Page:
So we did a few records with Nick Raskulinecz, which were great. But I think during that time, we all missed working with Terry just because, like I said, our friendship and our working... what's a good word? The way that we work with him, basically, it's very comfortable in a good way, where it's almost like you can try anything and it's just like there's no getting to know each other and figuring things out. He really is open, he's patient, and gives us space to sort of find our own way through making our songs as opposed to like trying to dictate where things should go. He is the best person I think that brings everything out of... lets everybody be themselves, lets everybody shine, I guess, in the best way, and captures it.

I grew up in L.A. and I remember listening to Deftones on KROQ thinking like, damn, this is such awesome music. And then I found out your name was Chino Moreno, not knowing what you looked like at all, but thinking like, damn, that's dope. That's a name that sounds like mine. Do you ever think about how much something like that might mean to your Latinx fans?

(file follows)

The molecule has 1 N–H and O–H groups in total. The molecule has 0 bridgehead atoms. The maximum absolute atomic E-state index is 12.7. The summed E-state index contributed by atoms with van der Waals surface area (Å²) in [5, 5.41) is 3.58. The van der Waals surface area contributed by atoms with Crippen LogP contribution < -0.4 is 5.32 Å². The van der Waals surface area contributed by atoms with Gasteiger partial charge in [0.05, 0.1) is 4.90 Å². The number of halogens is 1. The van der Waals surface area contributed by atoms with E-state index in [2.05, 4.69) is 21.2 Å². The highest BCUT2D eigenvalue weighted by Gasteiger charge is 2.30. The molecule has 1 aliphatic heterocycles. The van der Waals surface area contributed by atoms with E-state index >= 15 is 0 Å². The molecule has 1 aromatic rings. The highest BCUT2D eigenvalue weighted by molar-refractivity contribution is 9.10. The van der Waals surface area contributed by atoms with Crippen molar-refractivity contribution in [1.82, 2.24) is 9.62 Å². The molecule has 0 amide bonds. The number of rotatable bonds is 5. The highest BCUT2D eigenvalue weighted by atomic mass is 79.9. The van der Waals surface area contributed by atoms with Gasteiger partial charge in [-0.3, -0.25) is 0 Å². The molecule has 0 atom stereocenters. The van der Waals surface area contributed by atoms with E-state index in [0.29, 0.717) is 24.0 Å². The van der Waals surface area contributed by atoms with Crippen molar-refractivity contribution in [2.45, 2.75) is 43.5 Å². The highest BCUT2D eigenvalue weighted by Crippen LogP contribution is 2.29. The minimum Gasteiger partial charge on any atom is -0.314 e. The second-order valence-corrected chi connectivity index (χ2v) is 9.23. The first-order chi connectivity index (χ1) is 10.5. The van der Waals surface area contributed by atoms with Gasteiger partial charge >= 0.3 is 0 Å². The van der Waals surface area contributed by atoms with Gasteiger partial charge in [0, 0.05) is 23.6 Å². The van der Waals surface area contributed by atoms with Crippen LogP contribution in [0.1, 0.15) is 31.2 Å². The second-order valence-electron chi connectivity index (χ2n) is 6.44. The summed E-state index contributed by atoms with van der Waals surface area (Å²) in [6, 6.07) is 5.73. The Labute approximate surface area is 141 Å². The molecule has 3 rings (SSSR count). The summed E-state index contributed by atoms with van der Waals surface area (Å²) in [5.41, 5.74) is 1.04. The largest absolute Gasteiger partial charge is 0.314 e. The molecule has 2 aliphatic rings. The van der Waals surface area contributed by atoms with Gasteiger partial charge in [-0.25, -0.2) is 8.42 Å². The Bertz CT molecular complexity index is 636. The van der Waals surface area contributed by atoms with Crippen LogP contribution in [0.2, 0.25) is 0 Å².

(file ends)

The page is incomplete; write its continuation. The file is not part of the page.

Yeah, I see it. When we travel. I notice we have a big Latin following and it's awesome to see faces, familiar faces, that you don't know, but they look like my brothers and sisters, my cousins, it's awesome. There's this connection that's there, that's just sort of unspoken. But we can go, especially through Texas, it's wild. You can go through there and you see so many just familiar faces and people and you just see just the love that's just like, and the passion really. You know what I mean? From these fans, it's really, it's a beautiful thing.

You recently celebrated 20 years of White Pony. How is it looking back at that album all these years later?